RALEIGH, N.C. – Linux on the desktop is taking a big step toward reality if the latest release of Fedora from red Hat is an example, early reviewers report.

In fact, the latest released codenamed Leonidas is off to a roaring start. (Leonidas is Greek for “lion’s son” – and it’s also the name of the Spartan King who led the immortal 300 against the Persians at Thermopylae.)

Given that Fedora 11 apparently is a pre-emptive strike at Microsoft’s Windows 7 coming later this year, Leonidas faces a Spartan-like challenge. But unlike King Leonidas who had few allies, has many.

How many? Release notes are available in 41 languages.

Red Hat, the parent of the open source Fedora desktop product, unveiled Fedora 11 on Tuesday. And Matt Asay, author of the Open Road blog at cnet, was gushing in his praise.

“This is, in fact, Fedora 11’s biggest selling point: ,” he wrote. “And fast, too: from powering on to logging in takes 20 seconds or less. Beat that, Windows!”

Any Windows user knows that’s impossible with Microsoft bloatware.

Added techtonic: “”

Techtonic praised the fast boot time as well as an update feature called “Presto.”

“Instead of replacing an entire package when it is updated Presto downloads just the differences between the old and new package, reducing downloads by up to 80% in some cases,” wrote Alastair Otto.

(Firefox, take note please!)

Red Hat’s still-new Chief Executive Officer Jim Whitehurst hasn’t been overly excited about Fedora, focusing as he should on Red Hat’s moneymaker – Enterprise Linux. However, the Fedora project shows Red Hat’s continuing desire to drive Linux deeper into the world’s infrastructure of PC users.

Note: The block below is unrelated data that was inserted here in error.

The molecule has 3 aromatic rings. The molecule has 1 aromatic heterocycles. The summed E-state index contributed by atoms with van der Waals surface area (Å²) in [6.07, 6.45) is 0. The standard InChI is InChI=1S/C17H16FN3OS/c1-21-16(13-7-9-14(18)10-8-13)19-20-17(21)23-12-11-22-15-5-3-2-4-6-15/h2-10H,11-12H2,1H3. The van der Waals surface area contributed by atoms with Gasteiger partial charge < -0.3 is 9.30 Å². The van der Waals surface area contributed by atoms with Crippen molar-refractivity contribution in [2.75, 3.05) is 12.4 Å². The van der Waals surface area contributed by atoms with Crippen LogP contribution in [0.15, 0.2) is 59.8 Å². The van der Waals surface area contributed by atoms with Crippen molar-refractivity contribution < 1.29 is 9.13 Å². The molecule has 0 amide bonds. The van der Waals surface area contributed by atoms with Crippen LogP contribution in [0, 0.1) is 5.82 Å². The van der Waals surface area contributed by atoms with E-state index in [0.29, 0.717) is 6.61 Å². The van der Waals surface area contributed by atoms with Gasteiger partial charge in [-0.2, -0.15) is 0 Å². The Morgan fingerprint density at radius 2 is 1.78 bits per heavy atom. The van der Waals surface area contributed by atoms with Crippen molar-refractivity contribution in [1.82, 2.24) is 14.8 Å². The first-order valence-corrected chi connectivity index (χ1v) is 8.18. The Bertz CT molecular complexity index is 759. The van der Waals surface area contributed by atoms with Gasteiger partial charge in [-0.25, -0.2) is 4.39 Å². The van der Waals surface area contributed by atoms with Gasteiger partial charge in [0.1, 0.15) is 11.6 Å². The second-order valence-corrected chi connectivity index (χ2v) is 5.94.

“But anyone thinking that Red Hat has somehow forgotten consumer markets in its rush to win the enterprise need only try the final release of Fedora 11, its community-focused operating system for desktops and laptops,” Asay said. “I’ve been evaluating Fedora 11 for the past week and find it polished and professional while meeting or beating Windows in key performance areas.”

Richard Adhikari, writing at Linux Insider,

“Fedora 11 has a redesigned virtual machine guest creation wizard, better security for virtual guests and an improved interactive console,” he wrote.

“It also has several improved desktop features, supports more video cards than Fedora 10, and makes it easier for software developers to cross-compile applications for both Linux and Windows clients on the same development platform.”

Interestingly, Fedora project leader Paul Frields told Adhikari that release 11 also provides insight into Red Hat’s Enterprise virtualization play.

"If you look at Fedora, you can see the future of Red Hat Enterprise virtualization products,” he said.

On that point, NetworkWorld stressed that Fedora 11 “includes virtualization console improvements that ease the task of moving between the host operating system and the guest operating system environments.”

Virtualization enables machines to support multiple operating systems and is a crucial ingredient for the fast-growing cloud computing market space. Just last week Red Hat and Verizon partnered on a cloud project.

Just maybe Fedora 11 will be the tool that takes millions to that cloud from a desktop near you – or your very own.